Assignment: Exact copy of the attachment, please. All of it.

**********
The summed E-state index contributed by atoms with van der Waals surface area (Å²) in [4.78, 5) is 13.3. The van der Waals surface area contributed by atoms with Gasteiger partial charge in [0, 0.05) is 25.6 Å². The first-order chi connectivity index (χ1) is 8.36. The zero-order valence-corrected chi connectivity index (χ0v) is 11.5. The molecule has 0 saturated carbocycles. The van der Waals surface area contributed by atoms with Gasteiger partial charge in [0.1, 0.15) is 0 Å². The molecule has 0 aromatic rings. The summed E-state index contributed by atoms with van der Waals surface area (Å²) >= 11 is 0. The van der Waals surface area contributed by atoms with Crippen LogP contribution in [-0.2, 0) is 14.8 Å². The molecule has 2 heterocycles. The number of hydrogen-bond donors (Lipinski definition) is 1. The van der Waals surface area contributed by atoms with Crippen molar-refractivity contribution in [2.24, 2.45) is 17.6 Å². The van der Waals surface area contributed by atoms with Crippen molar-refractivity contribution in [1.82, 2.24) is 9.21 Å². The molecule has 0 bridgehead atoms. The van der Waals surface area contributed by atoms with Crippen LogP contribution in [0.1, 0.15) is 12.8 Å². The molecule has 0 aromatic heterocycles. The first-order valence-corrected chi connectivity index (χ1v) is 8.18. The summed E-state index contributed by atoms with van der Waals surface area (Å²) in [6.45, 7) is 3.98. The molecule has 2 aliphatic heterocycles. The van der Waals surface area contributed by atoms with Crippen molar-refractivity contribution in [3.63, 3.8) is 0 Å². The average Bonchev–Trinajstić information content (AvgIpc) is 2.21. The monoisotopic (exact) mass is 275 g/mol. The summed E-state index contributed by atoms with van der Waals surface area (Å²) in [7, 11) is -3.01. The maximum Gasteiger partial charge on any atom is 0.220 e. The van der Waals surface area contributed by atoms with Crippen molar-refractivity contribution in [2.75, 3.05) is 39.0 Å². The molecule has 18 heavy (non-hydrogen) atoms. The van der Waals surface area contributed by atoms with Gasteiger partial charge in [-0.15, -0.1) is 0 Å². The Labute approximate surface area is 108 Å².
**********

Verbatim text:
The summed E-state index contributed by atoms with van der Waals surface area (Å²) in [4.78, 5) is 13.3. The van der Waals surface area contributed by atoms with Gasteiger partial charge in [0, 0.05) is 25.6 Å². The first-order chi connectivity index (χ1) is 8.36. The zero-order valence-corrected chi connectivity index (χ0v) is 11.5. The molecule has 0 saturated carbocycles. The van der Waals surface area contributed by atoms with Gasteiger partial charge in [0.1, 0.15) is 0 Å². The molecule has 0 aromatic rings. The summed E-state index contributed by atoms with van der Waals surface area (Å²) >= 11 is 0. The van der Waals surface area contributed by atoms with Crippen LogP contribution in [-0.2, 0) is 14.8 Å². The molecule has 2 heterocycles. The number of hydrogen-bond donors (Lipinski definition) is 1. The van der Waals surface area contributed by atoms with Crippen molar-refractivity contribution in [2.24, 2.45) is 17.6 Å². The van der Waals surface area contributed by atoms with Crippen molar-refractivity contribution in [1.82, 2.24) is 9.21 Å². The molecule has 0 bridgehead atoms. The van der Waals surface area contributed by atoms with Crippen LogP contribution in [0.1, 0.15) is 12.8 Å². The molecule has 0 aromatic heterocycles. The first-order valence-corrected chi connectivity index (χ1v) is 8.18. The summed E-state index contributed by atoms with van der Waals surface area (Å²) in [6.45, 7) is 3.98. The molecule has 2 aliphatic heterocycles. The van der Waals surface area contributed by atoms with Crippen molar-refractivity contribution in [3.63, 3.8) is 0 Å². The average Bonchev–Trinajstić information content (AvgIpc) is 2.21. The monoisotopic (exact) mass is 275 g/mol. The summed E-state index contributed by atoms with van der Waals surface area (Å²) in [7, 11) is -3.01. The maximum Gasteiger partial charge on any atom is 0.220 e. The van der Waals surface area contributed by atoms with Crippen molar-refractivity contribution in [2.75, 3.05) is 39.0 Å². The molecule has 18 heavy (non-hydrogen) atoms. The van der Waals surface area contributed by atoms with Gasteiger partial charge in [-0.15, -0.1) is 0 Å². The Labute approximate surface area is 108 Å².